Is Dairy Fat Actually Good for Your Health?


Verywell / Alexandra Shytsman

If you are at all inclined to trust media headlines about diet, and you certainly should not be, a study published in Circulation in March 2016 purportedly showed that dairy fat was suddenly good for us, defending against diabetes. Another paper in the American Journal of Clinical Nutrition, published in April 2016, allegedly demonstrated defense against obesity.

These papers, and the idea that dairy fat had done an about-face from foe to friend, inevitably became the nutrition news flavor of the week. As a result of all the media attention, I got rather caught up in it myself. Now, since the particulars of those studies and interpretations of them are all now part of history, we can move on to a related, important, and generalizable matter. We all know to be careful about concluding guilt by mere association. We are well advised to extend that thinking to innocence. In this case, the “innocence” of dairy fat, namely indications of benefit rather than the harms long espoused, was predicated on the mere association.

Association vs. Cause and Effect

My copious social media feed is routinely filled with rants about the conflation of observational studies of association for proof of cause and effect. As the author of textbooks on epidemiology and research methods, and head of a clinical research lab for 20 years, my native inclination is to respond with: amen! The arguments are sound.

Studies of the association are intended to generate hypotheses, not test them. They show a possible pathway that warrants further study, but they never prove cause and effect.

Alas, there is a large, thrashing fly in this social media ointment. These arguments are almost invariably motivated not by epidemiology, but by ideology.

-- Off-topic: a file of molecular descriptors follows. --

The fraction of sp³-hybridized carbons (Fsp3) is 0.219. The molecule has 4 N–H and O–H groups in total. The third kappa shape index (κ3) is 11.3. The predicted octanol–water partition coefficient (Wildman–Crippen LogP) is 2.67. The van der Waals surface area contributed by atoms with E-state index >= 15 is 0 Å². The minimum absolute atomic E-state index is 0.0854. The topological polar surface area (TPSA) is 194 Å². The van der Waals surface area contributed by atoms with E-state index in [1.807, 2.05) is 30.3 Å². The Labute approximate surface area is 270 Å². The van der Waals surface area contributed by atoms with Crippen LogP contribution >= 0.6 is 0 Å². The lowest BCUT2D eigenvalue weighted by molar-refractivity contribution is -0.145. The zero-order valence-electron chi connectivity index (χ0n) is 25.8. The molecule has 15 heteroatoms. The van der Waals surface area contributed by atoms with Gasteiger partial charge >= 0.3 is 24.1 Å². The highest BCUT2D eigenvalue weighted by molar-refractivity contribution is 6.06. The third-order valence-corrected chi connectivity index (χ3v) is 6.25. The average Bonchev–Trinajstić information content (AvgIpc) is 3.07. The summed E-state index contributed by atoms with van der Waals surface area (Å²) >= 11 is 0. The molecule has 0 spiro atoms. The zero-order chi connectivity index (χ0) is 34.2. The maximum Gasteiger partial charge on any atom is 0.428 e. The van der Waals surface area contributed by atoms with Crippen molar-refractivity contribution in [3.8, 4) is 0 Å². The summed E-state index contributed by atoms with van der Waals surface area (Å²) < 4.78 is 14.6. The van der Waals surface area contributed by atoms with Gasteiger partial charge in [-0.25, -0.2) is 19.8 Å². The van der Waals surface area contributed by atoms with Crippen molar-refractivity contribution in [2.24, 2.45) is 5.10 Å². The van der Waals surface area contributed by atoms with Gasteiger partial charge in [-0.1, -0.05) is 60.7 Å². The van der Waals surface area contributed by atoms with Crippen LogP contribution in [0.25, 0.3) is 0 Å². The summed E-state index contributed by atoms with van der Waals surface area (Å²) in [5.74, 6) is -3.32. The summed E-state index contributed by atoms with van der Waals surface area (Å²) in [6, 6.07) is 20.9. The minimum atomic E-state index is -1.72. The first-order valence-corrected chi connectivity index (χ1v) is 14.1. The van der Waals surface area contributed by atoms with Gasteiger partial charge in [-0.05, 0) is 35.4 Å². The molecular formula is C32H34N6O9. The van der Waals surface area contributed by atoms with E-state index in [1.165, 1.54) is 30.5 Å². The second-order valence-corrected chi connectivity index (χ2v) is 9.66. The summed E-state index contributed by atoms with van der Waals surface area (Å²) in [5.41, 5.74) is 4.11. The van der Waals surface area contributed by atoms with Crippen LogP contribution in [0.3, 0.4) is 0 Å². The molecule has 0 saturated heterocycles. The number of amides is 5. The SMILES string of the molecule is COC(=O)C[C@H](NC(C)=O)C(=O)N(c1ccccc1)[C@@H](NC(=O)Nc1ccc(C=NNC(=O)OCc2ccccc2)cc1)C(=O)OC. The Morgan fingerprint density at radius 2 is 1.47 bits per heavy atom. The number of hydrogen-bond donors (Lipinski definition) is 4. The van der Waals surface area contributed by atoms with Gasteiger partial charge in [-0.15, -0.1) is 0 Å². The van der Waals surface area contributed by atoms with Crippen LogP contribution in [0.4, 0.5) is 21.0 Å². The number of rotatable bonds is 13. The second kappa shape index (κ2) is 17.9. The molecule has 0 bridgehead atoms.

In other words, the rants come from those who pretend to be objecting to methods but are in reality opposed to the conclusions. The “more meat, butter, cheese” crowd only whines about this matter when the studies of association suggest the merits of more plant-based eating. To be fair, though, the ardent vegans routinely point out the flaws in any study hinting at the benefit (as in the dairy studies above), or even lesser-than-expected harms from animal foods, or saturated fat, while overlooking just such flaws in studies that conform to their worldview.

This is anathema to sound and balanced judgment, as we have seen many times before. Consider, for instance, hormone replacement at menopause. We went one way with observational data, and embraced the bathwater with the baby, recommending hormone replacement as a matter of routine. We then learned from randomized controlled trials that prevailing practice was associated with net harm. Unfortunately, we misinterpreted those findings, too, and threw out the baby with the bathwater. Only now is an effort underway to consider the weight of evidence, interpret it in context, recognize that one size almost certainly does not fit all, and distinguish baby and bathwater. The whole thing is a precautionary tale.

The Bottom Line

Dietary efforts might benefit from this history, but only if we learn from it. We seem more inclined to replicate its follies.

Where does this leave us with dairy and dairy fat? The decisive bottom line we all tend to favor may simply be lacking in this case.